When they looked at the contribution of individual foods to diet related heart disease deaths, the percentages were:

  • Diets low in whole grains = 20.4%
  • Diets low in nuts and seeds = 16.2%
  • Diets low in fruits = 12.5%
  • Diets high in sodium = 12.0%
  • Diets low in omega-3s = 10.8%
  • strong heartDiets low in vegetables = 9.0%
  • Diets low in legumes = 7.0%
  • Diets low in fiber = 5.7%
  • Diets low in polyunsaturated fats = 3.7%
  • Diets high in processed meats = 1.6%
  • Diets high in trans fatty acids = 0.8%
  • Diets high in sugar-sweetened beverages = 0.1%

So, what is the best diet for heart disease prevention?

In short, this study concluded:

  • A primarily plant-based diet is the best protection against premature death due to heart disease.
  • All plant-based food groups (whole grains, nuts and seeds, fruits, vegetables, and legumes) play an important role in reducing heart disease deaths.
  • Meat was not included in the analysis, but it is likely that most people’s diets in this region of the world contained some meat. The most likely take-away is that meat does not affect heart disease risk in the context of a primarily plant-based diet.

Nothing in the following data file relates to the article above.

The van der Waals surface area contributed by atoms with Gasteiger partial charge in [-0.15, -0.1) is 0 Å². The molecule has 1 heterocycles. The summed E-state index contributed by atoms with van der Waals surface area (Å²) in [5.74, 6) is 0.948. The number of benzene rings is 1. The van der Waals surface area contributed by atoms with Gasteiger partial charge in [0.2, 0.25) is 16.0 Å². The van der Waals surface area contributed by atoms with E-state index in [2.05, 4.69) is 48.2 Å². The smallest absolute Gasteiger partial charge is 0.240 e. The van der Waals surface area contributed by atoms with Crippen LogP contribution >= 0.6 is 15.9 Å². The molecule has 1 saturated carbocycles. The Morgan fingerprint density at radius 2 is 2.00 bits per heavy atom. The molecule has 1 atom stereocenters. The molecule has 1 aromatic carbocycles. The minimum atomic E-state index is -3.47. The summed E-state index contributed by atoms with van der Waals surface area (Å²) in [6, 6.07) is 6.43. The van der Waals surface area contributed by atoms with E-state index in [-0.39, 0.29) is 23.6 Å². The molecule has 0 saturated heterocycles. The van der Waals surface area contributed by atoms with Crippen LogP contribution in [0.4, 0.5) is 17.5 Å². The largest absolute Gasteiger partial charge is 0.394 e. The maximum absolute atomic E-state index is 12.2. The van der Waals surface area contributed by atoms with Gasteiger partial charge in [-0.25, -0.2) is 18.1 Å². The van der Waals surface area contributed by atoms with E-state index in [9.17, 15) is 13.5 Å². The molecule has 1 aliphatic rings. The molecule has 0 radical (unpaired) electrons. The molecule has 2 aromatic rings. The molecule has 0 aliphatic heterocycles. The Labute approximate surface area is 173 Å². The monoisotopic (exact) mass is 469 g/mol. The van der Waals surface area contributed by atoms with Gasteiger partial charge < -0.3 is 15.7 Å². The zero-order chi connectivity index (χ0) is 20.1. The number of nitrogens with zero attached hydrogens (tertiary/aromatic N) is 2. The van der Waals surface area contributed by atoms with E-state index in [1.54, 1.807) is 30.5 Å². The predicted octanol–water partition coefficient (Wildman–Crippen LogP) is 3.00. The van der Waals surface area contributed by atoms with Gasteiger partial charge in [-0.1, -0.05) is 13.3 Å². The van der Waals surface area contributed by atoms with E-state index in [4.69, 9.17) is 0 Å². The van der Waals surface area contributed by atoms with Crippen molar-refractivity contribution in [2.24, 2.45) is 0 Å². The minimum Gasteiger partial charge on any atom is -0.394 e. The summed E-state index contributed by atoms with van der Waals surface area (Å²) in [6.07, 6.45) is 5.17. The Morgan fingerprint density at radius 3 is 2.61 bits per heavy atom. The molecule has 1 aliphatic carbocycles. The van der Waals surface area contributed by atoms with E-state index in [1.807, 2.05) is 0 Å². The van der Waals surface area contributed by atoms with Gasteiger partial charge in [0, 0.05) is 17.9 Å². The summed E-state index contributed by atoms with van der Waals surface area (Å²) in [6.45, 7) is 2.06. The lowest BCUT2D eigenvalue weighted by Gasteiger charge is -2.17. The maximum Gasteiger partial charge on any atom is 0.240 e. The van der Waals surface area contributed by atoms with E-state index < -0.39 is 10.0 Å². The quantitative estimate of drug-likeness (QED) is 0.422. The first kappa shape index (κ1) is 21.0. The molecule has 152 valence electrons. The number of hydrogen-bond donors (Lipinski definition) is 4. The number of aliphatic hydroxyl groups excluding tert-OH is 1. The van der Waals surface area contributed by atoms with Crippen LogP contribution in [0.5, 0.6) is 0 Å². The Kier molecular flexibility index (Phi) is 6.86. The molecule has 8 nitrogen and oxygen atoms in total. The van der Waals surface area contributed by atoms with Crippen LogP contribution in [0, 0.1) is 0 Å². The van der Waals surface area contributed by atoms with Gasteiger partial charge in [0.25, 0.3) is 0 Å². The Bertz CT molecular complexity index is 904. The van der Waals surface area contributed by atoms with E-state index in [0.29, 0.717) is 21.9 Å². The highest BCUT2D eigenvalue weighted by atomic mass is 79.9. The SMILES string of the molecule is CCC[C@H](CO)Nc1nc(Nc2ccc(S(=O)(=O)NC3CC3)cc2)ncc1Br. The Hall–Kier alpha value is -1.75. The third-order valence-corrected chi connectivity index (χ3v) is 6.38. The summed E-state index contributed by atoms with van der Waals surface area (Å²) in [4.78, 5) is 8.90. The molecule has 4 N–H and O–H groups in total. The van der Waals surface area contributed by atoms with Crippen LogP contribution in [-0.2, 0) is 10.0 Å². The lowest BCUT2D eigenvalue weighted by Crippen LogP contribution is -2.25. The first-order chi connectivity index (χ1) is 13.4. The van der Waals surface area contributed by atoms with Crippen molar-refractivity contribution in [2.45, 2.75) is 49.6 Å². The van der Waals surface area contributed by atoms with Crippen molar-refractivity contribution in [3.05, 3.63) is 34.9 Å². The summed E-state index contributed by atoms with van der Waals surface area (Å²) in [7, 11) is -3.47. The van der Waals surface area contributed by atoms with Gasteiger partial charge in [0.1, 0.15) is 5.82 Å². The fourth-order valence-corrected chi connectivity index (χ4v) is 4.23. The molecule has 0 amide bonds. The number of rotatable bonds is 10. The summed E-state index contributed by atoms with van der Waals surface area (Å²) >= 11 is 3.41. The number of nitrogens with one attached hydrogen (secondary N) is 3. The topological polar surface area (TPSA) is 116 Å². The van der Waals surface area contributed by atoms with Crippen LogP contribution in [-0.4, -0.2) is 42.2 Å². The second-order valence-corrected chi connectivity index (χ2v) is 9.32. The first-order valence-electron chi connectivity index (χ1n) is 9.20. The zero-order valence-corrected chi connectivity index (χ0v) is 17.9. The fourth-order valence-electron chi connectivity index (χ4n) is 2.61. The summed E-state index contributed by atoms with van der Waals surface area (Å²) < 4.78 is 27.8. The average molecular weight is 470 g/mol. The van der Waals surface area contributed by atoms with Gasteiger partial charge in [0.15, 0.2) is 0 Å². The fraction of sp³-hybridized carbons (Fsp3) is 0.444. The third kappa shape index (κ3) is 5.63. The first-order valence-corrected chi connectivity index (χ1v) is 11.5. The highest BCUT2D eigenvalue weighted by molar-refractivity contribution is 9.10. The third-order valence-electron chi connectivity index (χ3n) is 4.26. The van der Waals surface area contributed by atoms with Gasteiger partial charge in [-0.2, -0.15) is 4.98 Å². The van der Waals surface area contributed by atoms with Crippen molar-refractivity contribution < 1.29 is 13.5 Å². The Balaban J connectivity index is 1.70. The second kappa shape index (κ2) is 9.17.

• Dairy was not included in the analysis either, but some studies suggest dairy, particularly fermented dairy foods, reduce heart disease risk.
  • Finally, the study concluded: “Compared to other…modifiable risk factors (physical inactivity, drug and alcohol abuse, tobacco smoking, obesity, etc.), an altered diet is the most effective means of preventing premature deaths from cardiovascular disease in Western Europe.”

While every study has its weaknesses, this study is consistent with multiple previous studies showing that primarily plant-based diets are best for reducing heart disease risk. You will find a more complete discussion of these studies in my book “Slaying The Food Myths.”

 

Are the American Heart Association’s Recommendations Correct?

With this study’s results in mind we can now ask whether the recommendations of the American Heart Association and other popular diets are correct. Are they likely to reduce heart disease deaths?

  • The American Heart Association Recommends a dietary pattern that emphasizes a variety of fruits and vegetables, whole grains, nuts and legumes, skinless poultry and fish, and low-fat dairy products. This study supports those recommendations.
  • This study also supports the heart-health benefits of the Mediterranean and DASH diets.
  • Meat and dairy were not explicitly considered in this study. Thus, the results of this study are also consistent with vegan and semi-vegetarian diets.
  • However, low carb diets like Paleo and keto eliminate some of the key food groups (whole grains, fruits, and legumes) that appear to be essential for reducing heart disease risk. 40% of the heart-health benefits in this study came from those 3 food groups. Thus, this study does not support claims that those two diets are heart-healthy long term.